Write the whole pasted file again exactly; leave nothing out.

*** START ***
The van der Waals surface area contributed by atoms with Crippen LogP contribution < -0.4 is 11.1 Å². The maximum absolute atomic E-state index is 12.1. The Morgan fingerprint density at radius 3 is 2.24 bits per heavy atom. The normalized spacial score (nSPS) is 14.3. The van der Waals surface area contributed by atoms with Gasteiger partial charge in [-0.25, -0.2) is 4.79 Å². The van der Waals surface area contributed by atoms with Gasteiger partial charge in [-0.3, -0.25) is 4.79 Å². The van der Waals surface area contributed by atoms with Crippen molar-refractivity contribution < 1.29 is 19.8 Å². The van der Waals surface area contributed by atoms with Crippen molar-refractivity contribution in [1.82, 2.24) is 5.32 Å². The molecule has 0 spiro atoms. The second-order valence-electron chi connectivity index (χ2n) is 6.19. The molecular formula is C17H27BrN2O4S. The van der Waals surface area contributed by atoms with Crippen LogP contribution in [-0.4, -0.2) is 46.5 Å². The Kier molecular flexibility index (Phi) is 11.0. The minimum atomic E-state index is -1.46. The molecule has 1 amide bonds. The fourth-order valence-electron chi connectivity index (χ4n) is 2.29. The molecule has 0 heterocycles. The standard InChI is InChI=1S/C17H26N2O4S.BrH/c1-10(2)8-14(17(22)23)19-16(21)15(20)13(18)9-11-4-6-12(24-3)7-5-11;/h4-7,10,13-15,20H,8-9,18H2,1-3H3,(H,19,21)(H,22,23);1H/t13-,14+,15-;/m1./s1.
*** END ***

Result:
The van der Waals surface area contributed by atoms with Crippen LogP contribution < -0.4 is 11.1 Å². The maximum absolute atomic E-state index is 12.1. The Morgan fingerprint density at radius 3 is 2.24 bits per heavy atom. The normalized spacial score (nSPS) is 14.3. The van der Waals surface area contributed by atoms with Gasteiger partial charge in [-0.25, -0.2) is 4.79 Å². The van der Waals surface area contributed by atoms with Gasteiger partial charge in [-0.3, -0.25) is 4.79 Å². The van der Waals surface area contributed by atoms with Crippen molar-refractivity contribution < 1.29 is 19.8 Å². The van der Waals surface area contributed by atoms with Crippen molar-refractivity contribution in [1.82, 2.24) is 5.32 Å². The molecule has 0 spiro atoms. The second-order valence-electron chi connectivity index (χ2n) is 6.19. The molecular formula is C17H27BrN2O4S. The van der Waals surface area contributed by atoms with Crippen LogP contribution in [-0.4, -0.2) is 46.5 Å². The Kier molecular flexibility index (Phi) is 11.0. The minimum atomic E-state index is -1.46. The molecule has 1 amide bonds. The fourth-order valence-electron chi connectivity index (χ4n) is 2.29. The molecule has 0 heterocycles. The standard InChI is InChI=1S/C17H26N2O4S.BrH/c1-10(2)8-14(17(22)23)19-16(21)15(20)13(18)9-11-4-6-12(24-3)7-5-11;/h4-7,10,13-15,20H,8-9,18H2,1-3H3,(H,19,21)(H,22,23);1H/t13-,14+,15-;/m1./s1.